My son, who recently turned ten, asks hard questions. Each year I write down some of the best. At age seven he asked about whales and sharks and snakes. At nine he asked if TV was black and white when I was young.
If you forgot what it’s like to be ten, this will remind you. His questions tend to be thematic. He asks a lot related to death and disaster. For example:
Have you been in a fire?
Have you known people who died?
Would you die if you were hit by a taxi?
How many times can you be hit by lighting and live?
If you go outside and it’s minus 200 degrees how many minutes before you freeze to death?
He asks about big life choices:
Would you rather be a police officer or firefighter?
How much money does the person make who works behind the cash register?
How much does an engineer or snake breeder make?
He said he knows how much doctors make. He says his friend’s grandfather was a surgeon who made $2 million and bought a mansion in Michigan. My son wants to be a surgeon so he can afford a Jacuzzi and a pet monkey.
Some of his questions are straight forward:
Why do some people have middle names and some don’t?
What’s Mozart’s middle name?
Will people go to Mars when I grow up?
Does anyone have longer eyelashes than me?
Have you ever eaten rabbit?
Sometimes I answer. “Yes,” I told him, “I have eaten rabbit.” I explained that a long time ago when I lived in Norway I watched a friend pluck one from a pen in the backyard, beat it to death with a bat and then skin and cook it.” His eyes grew wide. He loved that answer.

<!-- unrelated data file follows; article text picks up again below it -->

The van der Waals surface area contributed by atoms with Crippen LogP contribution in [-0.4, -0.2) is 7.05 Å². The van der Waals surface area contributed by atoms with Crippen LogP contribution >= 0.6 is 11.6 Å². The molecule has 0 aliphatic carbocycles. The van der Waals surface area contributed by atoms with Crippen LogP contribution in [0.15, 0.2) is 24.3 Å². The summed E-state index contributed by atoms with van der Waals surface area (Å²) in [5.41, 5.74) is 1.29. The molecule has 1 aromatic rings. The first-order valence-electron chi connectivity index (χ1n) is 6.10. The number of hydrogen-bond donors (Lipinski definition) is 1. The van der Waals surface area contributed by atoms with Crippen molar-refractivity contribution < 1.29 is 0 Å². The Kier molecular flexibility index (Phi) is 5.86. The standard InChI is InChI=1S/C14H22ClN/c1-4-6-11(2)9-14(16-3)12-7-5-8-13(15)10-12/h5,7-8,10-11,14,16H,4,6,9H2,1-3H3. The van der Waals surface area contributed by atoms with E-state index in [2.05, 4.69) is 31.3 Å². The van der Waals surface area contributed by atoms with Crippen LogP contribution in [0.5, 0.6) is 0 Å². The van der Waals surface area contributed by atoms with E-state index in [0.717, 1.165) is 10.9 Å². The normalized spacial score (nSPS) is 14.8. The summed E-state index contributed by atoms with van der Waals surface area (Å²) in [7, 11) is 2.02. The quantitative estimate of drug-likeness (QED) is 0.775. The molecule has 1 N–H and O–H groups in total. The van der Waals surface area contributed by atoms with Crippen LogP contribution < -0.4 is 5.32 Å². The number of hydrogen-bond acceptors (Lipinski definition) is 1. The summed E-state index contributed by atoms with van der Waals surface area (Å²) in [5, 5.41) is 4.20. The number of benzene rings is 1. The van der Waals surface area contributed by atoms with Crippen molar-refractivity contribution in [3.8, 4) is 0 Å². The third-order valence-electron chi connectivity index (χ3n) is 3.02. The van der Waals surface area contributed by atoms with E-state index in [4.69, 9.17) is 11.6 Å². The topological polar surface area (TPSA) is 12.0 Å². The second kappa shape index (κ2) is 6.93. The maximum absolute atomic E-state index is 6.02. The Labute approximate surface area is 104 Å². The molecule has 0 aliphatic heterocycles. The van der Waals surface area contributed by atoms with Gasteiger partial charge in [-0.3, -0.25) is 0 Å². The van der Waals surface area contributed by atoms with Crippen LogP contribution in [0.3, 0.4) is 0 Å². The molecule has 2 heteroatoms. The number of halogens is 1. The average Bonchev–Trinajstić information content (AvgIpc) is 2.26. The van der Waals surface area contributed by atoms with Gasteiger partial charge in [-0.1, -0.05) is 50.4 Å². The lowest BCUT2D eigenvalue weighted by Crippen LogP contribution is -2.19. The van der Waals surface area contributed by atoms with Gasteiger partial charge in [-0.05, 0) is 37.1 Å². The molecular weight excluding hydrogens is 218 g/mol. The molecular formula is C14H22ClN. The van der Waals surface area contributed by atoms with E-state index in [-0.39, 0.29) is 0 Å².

Some questions are aimed at measuring the world:
How heavy is the heaviest human?
How big is a possum?
How many miles in a kilometer?
How long are the longest fingernails?
Who is the greatest chef?
Other questions are wonderfully strange:
What does nose hair smell like?
How did Jesus get crucified if his mother was there? Did she get crucified too?
Do we need to sell the dog to pay for my brother to go to college?
If my dog only had 5 minutes to live could I sell him?
I love being asked these questions and worry about the day I know is coming when they will end. It won’t happen all at once, of course. It will end with a whimper, not a bang.
We surround our kids with signs that make them cautious. Signs that tell them everything they cannot do. No skateboarding, no ball playing, no playing without a permit. Signs that warn them about the world: Watch out for falling snow or rock slides.
Supposedly kids laugh more than adults. They certainly ask more questions. I don’t think its because they don’t know as much. It’s because they haven’t learned not to ask. Gradually they learn the limitations.
Adults, it seems, are eager to provide answers, not pose questions. My son is still brimming with questions, but already he’s showing signs of “growing up.”
Recently he asked me how much money I make. “Not enough,” I said. He pondered that for a minute and asked:
“What time do you go to work?”
“About 8 a.m.,” I said.
“Why don’t you get in earlier, like at 6 a.m.,” he said.
“You’d get more done and your boss would give you a raise,” he said.
I realized that although the conversation had started with a question it hadn’t ended with one. He was already on the path to providing solutions. Soon enough the questions would dwindle.
But in the meantime I savored one inspired by recent events: “If the North Koreans fire a missile from Times Square could they hit Central Park?”
“Yes,” I told him. “I don’t think they would miss from that distance.”
**Published by Ted Merz Aug 20, 2017**